But still I dared not to the earth bend down,
Fall to the ground. Upright I there stood firm,
A rood was I, raised up; I held on high
The noble King, the Lord of heaven above.
I durst not stoop. With dark nails they pierced me;
The scars still clearly seen upon me,
The open wounds of malice. Yet for him
I dared not harm them. They mocked us both together.
All sodden with blood was I,
Which from his side poured out, when forth
He sent his spirit. Full many a cruel fate
On that hill have I endured.
I saw the God of hosts stretched grimly out.
Darkness covered the Ruler’s corpse with clouds,
His brilliant brightness; shadows passed across,
Black in the darkness. Weep all creation,
Bewail the King's death; Christ was on the cross.
And yet saw I men coming from afar,
Hastening to the Prince. I beheld it all.
With sorrows I was grievously oppressed,
Yet willingly I bent to those men's hands,
Humbly. They took up there Almighty God,
And from the heavy torment lifted him.
The battle-warriors left me standing steaming in his blood,
Wounded all over with spears was I.
They laid him down limb-weary; 
And at the corpse’s head they stood, beheld
The Lord of heaven, as there he rested 
For a while, weary from his bitter agony.
Hewed they then a sepulchre for him
In sight of his tormentors. Carved it of the brightest stone,
and set therein the Lord of victories.
Then, wretched in the eventide, they sang
a dirge for him; and when away they went,
Wearily from that glorious Prince, there he stayed, alone.
Yet remained we there fixed and weeping in our places
A good long time after the warriors’ voices
Had from us passed away. The corpse grew cold,
The fair abode of life. Then to the earth men
Felled us down. That was a dreadful fate.
In a deep pit they buried us. But friends
And servants of the Lord learnt where I was,
And girded me with gold and silver.
Now may you understand, dearest warrior,
That I have suffered deeds of wicked men
And sorrows grievous. Now the time is come
That far and wide on earth all shall honour me,
And all this great and glorious creation,
And to this beacon offer prayers. On me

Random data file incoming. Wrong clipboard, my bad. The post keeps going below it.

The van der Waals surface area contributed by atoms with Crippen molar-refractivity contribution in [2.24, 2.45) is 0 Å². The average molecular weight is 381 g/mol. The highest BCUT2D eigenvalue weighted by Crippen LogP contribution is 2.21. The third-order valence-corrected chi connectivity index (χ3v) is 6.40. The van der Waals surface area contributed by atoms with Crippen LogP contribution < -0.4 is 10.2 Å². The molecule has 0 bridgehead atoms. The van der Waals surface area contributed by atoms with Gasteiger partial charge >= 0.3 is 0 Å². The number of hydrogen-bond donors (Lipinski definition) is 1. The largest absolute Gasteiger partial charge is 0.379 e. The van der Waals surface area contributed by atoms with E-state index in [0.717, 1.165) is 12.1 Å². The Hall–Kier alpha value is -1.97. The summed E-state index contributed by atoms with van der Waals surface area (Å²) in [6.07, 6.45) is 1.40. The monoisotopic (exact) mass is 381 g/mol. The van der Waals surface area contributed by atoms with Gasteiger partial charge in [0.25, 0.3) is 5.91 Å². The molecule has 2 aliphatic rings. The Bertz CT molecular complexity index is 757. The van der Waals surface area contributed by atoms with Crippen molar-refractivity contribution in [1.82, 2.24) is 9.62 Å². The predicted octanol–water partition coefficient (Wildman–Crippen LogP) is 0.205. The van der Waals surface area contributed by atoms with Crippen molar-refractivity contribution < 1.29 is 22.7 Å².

The Son of God once suffered; so glorious now
I tower beneath the heavens.
And I may heal all those in awe of me.
Once I became of tortures the cruellest,
Most loathsome to all nations, till opened I
For mortal man the right way of life.
Listen! The Prince of glory honoured me,
And heaven's King exalted me above
All other trees, just as Almighty God
For all mankind raised up his mother Mary 
Above all other women in the world.
Now, my dear warrior, I bid you
That you this sight shall say to all,
Reveal in words, this is the tree of glory
On which Almighty God once suffered torments
For mankind’s many sins, and for the deeds
Of Adam long ago. He tasted death
Thereon; and yet the Lord arose again
By his great might to come to human aid.
To heaven he rose. Again the Lord himself,
Almighty God, and all his angels with him,
Will come onto this earth to seek
Mankind at the day of doom, when he, the final Judge,
Will give his verdict upon every man,
What in this fleeting life he hath deserved.
Nor then may any be free from fear
About the words to him the Lord shall say.
Before the crowd he shall ask where that man is
Who for God’s name would suffer bitter death
As formerly did he upon the tree.
Then will they be afraid, and few will know
What they may say to Christ. But there need none
Be fearful if he bears upon his breast
The best of beacons. Through the rood each soul
May to the heavens journey from this earth,
Who with the Ruler thinks to go and dwell.”

Then prayed I to the tree with joyous heart
And eagerness, where I was all alone,
Companionless; my spirit was inspired
With keenness for departure; I’ve lived
Through many hours of longing. Now my hope in life
Is that the tree of triumph I may seek
Alone more often than all other men,
Well it honour; my wish for that is great
Within my heart, and my plea for support
Is turned towards the rood. I have on earth
Not many noble friends, but they have gone
Hence from earth’s joys and sought the King of glory,
With the High Father live they now in heaven
And in glory dwell; and I wait each day
For when the cross of God, which here on earth
I formerly beheld, may fetch me from
This transitory life and carry me
To where there is great bliss and joy in heaven,
Where the Lord’s host is seated at the feast,
And it shall set me where I hereafter
May in glory dwell, live in lasting bliss
Among the saints. May God be friend to me,
He who suffered once on the gallows tree
Here on earth for the sins of men. He us redeemed
And granted life and heavenly home.
Hope was renewed with glory and with joy
For those who suffered burning in the fires of hell.
The Son was mighty on that fateful journey,
Happy and victorious, when
The one Almighty Ruler with him brought 
A multitude of spirits to God's Kingdom,
To joy among the angels and the souls
Of those who already in the heavens dwelt 
In glory. Then almighty God had come,
The Ruler, where his dwelling was.